News, Teaching Stories

Supporting graduate learners: Optimising the physical and digital environment for case-based learning in veterinary education

Last year, BILT funded a project looking into support for graduates on the Accelerated Graduate Entry Programme (AGEP), specifically looking at the impact physical and digital space had on learning.

The group, led by Emma Love, with additional support from Chloe Anderson, Lindsey Gould, Simon Atkinson and Sheena Warman undertook focus groups and test CBL sessions with students on their AGEP programme. Lindsey presented a poster (below) outlining their findings at the VetEd conference in July 2019.

Open a larger PDF version here.

One of their students, Cerise Brasier, has written a blog about her experience taking part in the project.

My experience during the pilot for case-based learning in veterinary graduate education was very positive. As the cohort for veterinary studies is usually large, the case-based learning enabled me to meet people on my course that I hadn’t spoken with yet, which helped build new working relationships and new friends.

We were given an opportunity to try different facilities and environments to learn in and prior to this experience, I hadn’t considered the learning environment as such a big factor towards effective studying, so this helped me to consider the best places for me to study.

The digital facilities made it easy for us to collaborate ideas as a group, meaning we could cover learning outcomes faster, more interactively and thus more effectively. Learning how to utilise the OneNote programme as a group meant that many of us went on to use this programme for future group and individual work, which enhanced our learning for the rest of the year. Solving hypothetical cases as a group encouraged use of evidence based medicine, communication between students which is important for future veterinary work and I felt solving these cases together helped me to retain information, which helped me with my end of year exams.

Having a facilitator within the group helped us to stay focused on the topic and delve further into the subject than perhaps we would have considered to do on our own. Release of material prior to the session was adequate for preparation of our learning outcomes and the delivery of material is most suitable for a graduate learner who would be used to independent self-directed studying. The programme allowed for active learning rather than passive learning, which resulted in a greater level of information retention.

Two cows at the gate
Teaching Stories

A BILT Project: Evaluating a clinical skills lab as an active learning space: sharing best practice and identifying areas for improvement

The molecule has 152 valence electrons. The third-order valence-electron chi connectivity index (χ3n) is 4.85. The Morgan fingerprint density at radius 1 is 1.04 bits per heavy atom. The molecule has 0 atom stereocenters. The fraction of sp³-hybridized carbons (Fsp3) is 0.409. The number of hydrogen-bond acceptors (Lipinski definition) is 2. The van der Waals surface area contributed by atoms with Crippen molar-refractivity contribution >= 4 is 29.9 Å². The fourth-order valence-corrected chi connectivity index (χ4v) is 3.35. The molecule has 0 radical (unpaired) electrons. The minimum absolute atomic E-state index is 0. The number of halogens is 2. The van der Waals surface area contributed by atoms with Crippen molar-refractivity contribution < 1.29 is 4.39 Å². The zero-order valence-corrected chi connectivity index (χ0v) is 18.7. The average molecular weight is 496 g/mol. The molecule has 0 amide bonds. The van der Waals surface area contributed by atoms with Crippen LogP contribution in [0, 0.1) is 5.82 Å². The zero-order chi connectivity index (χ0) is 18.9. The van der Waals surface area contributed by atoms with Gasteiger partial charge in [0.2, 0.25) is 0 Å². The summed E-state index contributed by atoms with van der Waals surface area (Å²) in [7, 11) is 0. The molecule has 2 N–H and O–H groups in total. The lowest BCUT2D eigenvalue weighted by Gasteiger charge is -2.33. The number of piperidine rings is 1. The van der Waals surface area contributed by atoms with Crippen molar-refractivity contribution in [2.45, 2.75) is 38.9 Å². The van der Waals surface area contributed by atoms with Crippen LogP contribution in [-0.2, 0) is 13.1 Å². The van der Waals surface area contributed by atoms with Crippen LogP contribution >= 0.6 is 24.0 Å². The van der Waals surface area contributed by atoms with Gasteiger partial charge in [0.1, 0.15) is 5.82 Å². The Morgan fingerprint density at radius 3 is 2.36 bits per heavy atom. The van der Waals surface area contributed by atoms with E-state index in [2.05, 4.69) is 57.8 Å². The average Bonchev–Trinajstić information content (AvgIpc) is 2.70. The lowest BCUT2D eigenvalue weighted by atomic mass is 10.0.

Alison Catterall, Rachel Christopher, Sam Brown, Sarah Baillie, Clinical Skills Lab Team, Bristol Vet School.

The Clinical Skills Lab (CSL) at Bristol Vet School provides a student-centred learning space that combines taught practicals with an open-access policy allowing students to practise as required. The CSL opened in 2012 and is now embedded in the BVSc curriculum. The CSL team considered it timely to undertake a review of the CSL teaching, which was based on factors considered important for active learning spaces (Peberdy 2014). We aimed to identify best practice, new ideas and ways to further enhance student learning. CSL usage data were collected from the timetable which showed that the CSL is in use most days of the week as practicals are now included throughout the BVSc (Years 1-5).

The open-access sign-in sheets illustrated that there was continuous use year-round, complemented by strategic use prior to assessments and clinical rotations. Focus groups were conducted with veterinary students (in year groups) and one group of veterinary nursing students. Questions covered aspects of the physical space, how students were using the CSL, and how the variety of resources supported learning.

A survey was sent to recent graduates to ascertain what aspects of the CSL had helped them prepare for work-placements and their job as a vet, and to identify additional skills that should be taught in the CSL. Students and recent graduates appreciated the benefits of being taught in a dedicated clinical skills facility throughout the curriculum and the open-access policy. Opportunities to further support student learning included enhanced communication and teaching additional skills.